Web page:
A spouse’s illness can not only be bad for your health, it can kill you, according to a new study of couples over age 65 that highlights the importance of social networks to a person’s health.
The study, by researchers at Harvard Medical School and the University of Pennsylvania, shows that the impact of a spouse’s illness on his or her partner’s health can be as bad as or worse than it would be if the spouse had died.
A man’s hospitalization for a psychiatric disease had the worst impact on a wife’s health, increasing her risk of dying during the study’s nine-year course by 32 percent. His death, by contrast, only increased her risk of dying 17 percent.
A woman’s hospitalization for dementia had the worst impact on a husband’s health, increasing his risk of dying by 22 percent, similar to the increased risk from her death, 21 percent.
Researchers said the increased risk for those and other conditions included in the study is likely due to the stress of providing care for someone incapable of caring for him- or herself. Researchers studied the impact of several diseases on a husband’s or wife’s risk of death. They found a decreasing risk for illnesses that require less care-giving – even those that are still potentially serious, such as colon cancer or lung cancer, neither of which had an effect on the spouse’s risk of death.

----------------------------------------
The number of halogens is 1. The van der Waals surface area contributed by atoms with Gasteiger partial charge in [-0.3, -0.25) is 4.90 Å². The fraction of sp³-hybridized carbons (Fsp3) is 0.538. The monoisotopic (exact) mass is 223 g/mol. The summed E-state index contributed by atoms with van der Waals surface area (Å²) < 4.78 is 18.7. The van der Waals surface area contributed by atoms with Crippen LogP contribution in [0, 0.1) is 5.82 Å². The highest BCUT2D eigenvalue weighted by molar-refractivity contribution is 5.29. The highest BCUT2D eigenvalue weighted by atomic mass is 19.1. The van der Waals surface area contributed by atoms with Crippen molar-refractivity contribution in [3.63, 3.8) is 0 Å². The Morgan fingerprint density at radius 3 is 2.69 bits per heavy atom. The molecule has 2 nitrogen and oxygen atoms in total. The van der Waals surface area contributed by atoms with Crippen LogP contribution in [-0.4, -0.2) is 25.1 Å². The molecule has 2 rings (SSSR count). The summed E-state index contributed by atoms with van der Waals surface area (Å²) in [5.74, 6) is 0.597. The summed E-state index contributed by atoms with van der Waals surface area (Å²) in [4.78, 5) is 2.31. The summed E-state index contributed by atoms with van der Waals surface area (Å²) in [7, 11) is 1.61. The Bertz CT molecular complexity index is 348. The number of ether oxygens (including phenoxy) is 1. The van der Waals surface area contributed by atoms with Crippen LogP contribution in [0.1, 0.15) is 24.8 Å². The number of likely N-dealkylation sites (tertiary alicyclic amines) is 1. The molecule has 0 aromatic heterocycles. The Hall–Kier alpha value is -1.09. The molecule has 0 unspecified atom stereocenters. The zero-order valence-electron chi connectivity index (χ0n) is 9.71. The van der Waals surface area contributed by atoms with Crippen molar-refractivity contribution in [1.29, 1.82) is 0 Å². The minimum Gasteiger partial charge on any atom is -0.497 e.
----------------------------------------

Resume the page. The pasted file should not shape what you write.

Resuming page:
The diseases with the worst impact on the husband or wife’s health were dementia, psychiatric disease, hip or other serious fracture, chronic obstructive pulmonary disease, and congestive heart failure.
While the “caregiver burden,” or the health effect on a partner when a spouse becomes ill, and the “widower effect” – the chances a survivor will die after a spouse’s death – have each been studied separately, the new study is the first to examine them together.